The Political Church–Children in a post-Constantian world

Church StateOne of the great problems with living in a post-Constantinian society is that the government no longer reflects Christian values. I guess it never really did, but the government is now much less Christian than ever before. At times, the government is flatly anti-Christian.

This fact has a huge impact on child rearing. A Christian parent cannot count on the public schools to encourage his children to be good Christians. In fact, the schools are very likely to interfere with your child’s practice of Christianity.

It is therefore imperative that Christian parents realize that parenting is now harder and not likely to get easier anytime soon. On the other hand, the new world offers new opportunities.

To adapt to this new world, Christian parents must accept the fact that they are now strangers living in a strange land. They must raise their children in the United States much as missionaries have to raise their children in other pagan cultures. This means it’s up to the parents to bring their children up as Christians. You can’t count on the school teachers or their friends at church or the Little League coach to be of much help. They may well help–but you can’t count on it.

This means your choice of a home congregation is more important than ever before. You need to find a church that will help you bring your children up, giving them good Christian friends and role models–a place where they can get the training and encouragement they need to live as Christians in a pagan nation.

But even with a great church home, the bottom line is it’s up to the parents to raise their children and bring them to Jesus. It all happens at home or it’s just not likely to happen at all. Nor is it enough to get them baptized. The goal is to raise disciples of Jesus who are strong in their faith, who stay loyal to Jesus for the rest of their lives and bring their children–your grandchildren–up in the Lord.

And you have a tough choice. Ideally, the children of Christians will be equipped to be missionaries for Jesus at school. Rather than being influenced by the anti-Christian culture of the public schools, our children should bring the gospel to their school friends.

However, children mature at different rates, and not every child is ready for this most-important task. You may need to place your children in a private Christian school or home school them. I think the answer differs from child to child.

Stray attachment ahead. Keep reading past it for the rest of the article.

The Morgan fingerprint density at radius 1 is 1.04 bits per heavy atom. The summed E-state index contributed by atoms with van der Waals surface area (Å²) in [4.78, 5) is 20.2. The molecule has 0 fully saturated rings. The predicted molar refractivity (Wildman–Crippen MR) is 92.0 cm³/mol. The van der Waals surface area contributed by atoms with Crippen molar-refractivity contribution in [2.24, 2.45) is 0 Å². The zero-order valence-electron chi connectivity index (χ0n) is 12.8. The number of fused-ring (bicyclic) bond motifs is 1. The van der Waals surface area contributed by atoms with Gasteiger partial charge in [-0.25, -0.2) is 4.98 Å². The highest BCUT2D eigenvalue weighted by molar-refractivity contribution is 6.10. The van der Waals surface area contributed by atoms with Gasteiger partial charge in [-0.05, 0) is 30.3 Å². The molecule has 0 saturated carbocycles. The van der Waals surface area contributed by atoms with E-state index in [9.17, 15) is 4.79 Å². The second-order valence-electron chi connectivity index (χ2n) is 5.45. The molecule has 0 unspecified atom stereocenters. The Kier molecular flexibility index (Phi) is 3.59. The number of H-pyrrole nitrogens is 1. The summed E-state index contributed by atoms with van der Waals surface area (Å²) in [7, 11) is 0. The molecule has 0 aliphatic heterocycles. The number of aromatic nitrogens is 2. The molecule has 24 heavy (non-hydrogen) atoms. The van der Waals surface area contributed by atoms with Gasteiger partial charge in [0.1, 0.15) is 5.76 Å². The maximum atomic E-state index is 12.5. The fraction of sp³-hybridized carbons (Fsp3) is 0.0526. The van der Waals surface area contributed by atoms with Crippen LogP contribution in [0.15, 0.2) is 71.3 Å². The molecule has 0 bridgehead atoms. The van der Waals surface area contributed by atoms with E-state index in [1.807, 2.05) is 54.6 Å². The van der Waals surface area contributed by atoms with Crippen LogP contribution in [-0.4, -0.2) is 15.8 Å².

But in every case possible, we should see the public schools, not as a place that should teach kids to pray (that battle is over), but as a mission field–and celebrate the fact that we are allowed to send our children to reach the lost for Jesus.

I recently spoke to a former youth minister who made a point of substitute teaching and otherwise working at the local public schools to encourage the kids from his church and to open young minds to the gospel. I know Christian public school teachers who risk being fired to teach their students about Jesus. I know principals who do the same.

In short, no longer do we have the luxury of expecting the schools to teach our children to pray. That’s the parents’ job. It really always was. Nor may we expect the teachers and principals to teach our children the gospel. But that’s always been the parents’ job, too. Our home congregation should help, but it’s the parents who have the foremost responsibility. And if we do it right, our children will not only survive the pagan culture of the schools, they’ll help redeem them by spreading the gospel.

About Jay F Guin

My name is Jay Guin, and I’m a retired elder. I wrote The Holy Spirit and Revolutionary Grace about 18 years ago. I’ve spoken at the Pepperdine, Lipscomb, ACU, Harding, and Tulsa lectureships and at ElderLink. My wife’s name is Denise, and I have four sons, Chris, Jonathan, Tyler, and Philip. I have two grandchildren. And I practice law.
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